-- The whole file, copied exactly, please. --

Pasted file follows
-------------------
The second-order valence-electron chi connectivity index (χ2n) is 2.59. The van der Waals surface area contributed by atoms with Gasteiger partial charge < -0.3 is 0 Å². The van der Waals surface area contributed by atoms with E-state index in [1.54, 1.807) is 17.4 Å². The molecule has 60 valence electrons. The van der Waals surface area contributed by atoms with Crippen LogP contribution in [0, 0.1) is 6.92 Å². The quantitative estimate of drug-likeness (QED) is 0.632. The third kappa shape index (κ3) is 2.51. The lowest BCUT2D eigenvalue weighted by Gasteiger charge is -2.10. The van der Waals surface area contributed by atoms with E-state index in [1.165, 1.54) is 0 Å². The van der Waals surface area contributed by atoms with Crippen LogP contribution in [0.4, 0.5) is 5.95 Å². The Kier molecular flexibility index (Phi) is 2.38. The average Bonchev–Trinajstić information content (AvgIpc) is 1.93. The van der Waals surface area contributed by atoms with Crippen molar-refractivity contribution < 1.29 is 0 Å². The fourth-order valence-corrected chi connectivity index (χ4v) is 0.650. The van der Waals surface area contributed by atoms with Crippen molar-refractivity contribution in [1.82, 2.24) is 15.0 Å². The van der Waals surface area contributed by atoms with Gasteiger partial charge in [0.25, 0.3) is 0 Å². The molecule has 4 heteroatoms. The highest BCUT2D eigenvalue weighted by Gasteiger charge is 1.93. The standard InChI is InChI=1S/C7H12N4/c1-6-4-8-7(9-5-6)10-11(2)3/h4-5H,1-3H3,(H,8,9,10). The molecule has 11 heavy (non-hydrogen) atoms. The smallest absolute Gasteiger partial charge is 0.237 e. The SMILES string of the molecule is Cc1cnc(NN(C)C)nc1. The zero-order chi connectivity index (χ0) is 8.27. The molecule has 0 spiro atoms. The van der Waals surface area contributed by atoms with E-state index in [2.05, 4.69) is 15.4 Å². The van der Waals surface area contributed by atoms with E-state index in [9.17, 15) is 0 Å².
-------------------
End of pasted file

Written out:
The second-order valence-electron chi connectivity index (χ2n) is 2.59. The van der Waals surface area contributed by atoms with Gasteiger partial charge < -0.3 is 0 Å². The van der Waals surface area contributed by atoms with E-state index in [1.54, 1.807) is 17.4 Å². The molecule has 60 valence electrons. The van der Waals surface area contributed by atoms with Crippen LogP contribution in [0, 0.1) is 6.92 Å². The quantitative estimate of drug-likeness (QED) is 0.632. The third kappa shape index (κ3) is 2.51. The lowest BCUT2D eigenvalue weighted by Gasteiger charge is -2.10. The van der Waals surface area contributed by atoms with E-state index in [1.165, 1.54) is 0 Å². The van der Waals surface area contributed by atoms with Crippen LogP contribution in [0.4, 0.5) is 5.95 Å². The Kier molecular flexibility index (Phi) is 2.38. The average Bonchev–Trinajstić information content (AvgIpc) is 1.93. The van der Waals surface area contributed by atoms with Crippen molar-refractivity contribution < 1.29 is 0 Å². The fourth-order valence-corrected chi connectivity index (χ4v) is 0.650. The van der Waals surface area contributed by atoms with Crippen molar-refractivity contribution in [1.82, 2.24) is 15.0 Å². The van der Waals surface area contributed by atoms with Gasteiger partial charge in [0.25, 0.3) is 0 Å². The molecule has 4 heteroatoms. The highest BCUT2D eigenvalue weighted by Gasteiger charge is 1.93. The standard InChI is InChI=1S/C7H12N4/c1-6-4-8-7(9-5-6)10-11(2)3/h4-5H,1-3H3,(H,8,9,10). The molecule has 11 heavy (non-hydrogen) atoms. The smallest absolute Gasteiger partial charge is 0.237 e. The SMILES string of the molecule is Cc1cnc(NN(C)C)nc1. The zero-order chi connectivity index (χ0) is 8.27. The molecule has 0 spiro atoms. The van der Waals surface area contributed by atoms with E-state index in [2.05, 4.69) is 15.4 Å². The van der Waals surface area contributed by atoms with E-state index in [9.17, 15) is 0 Å².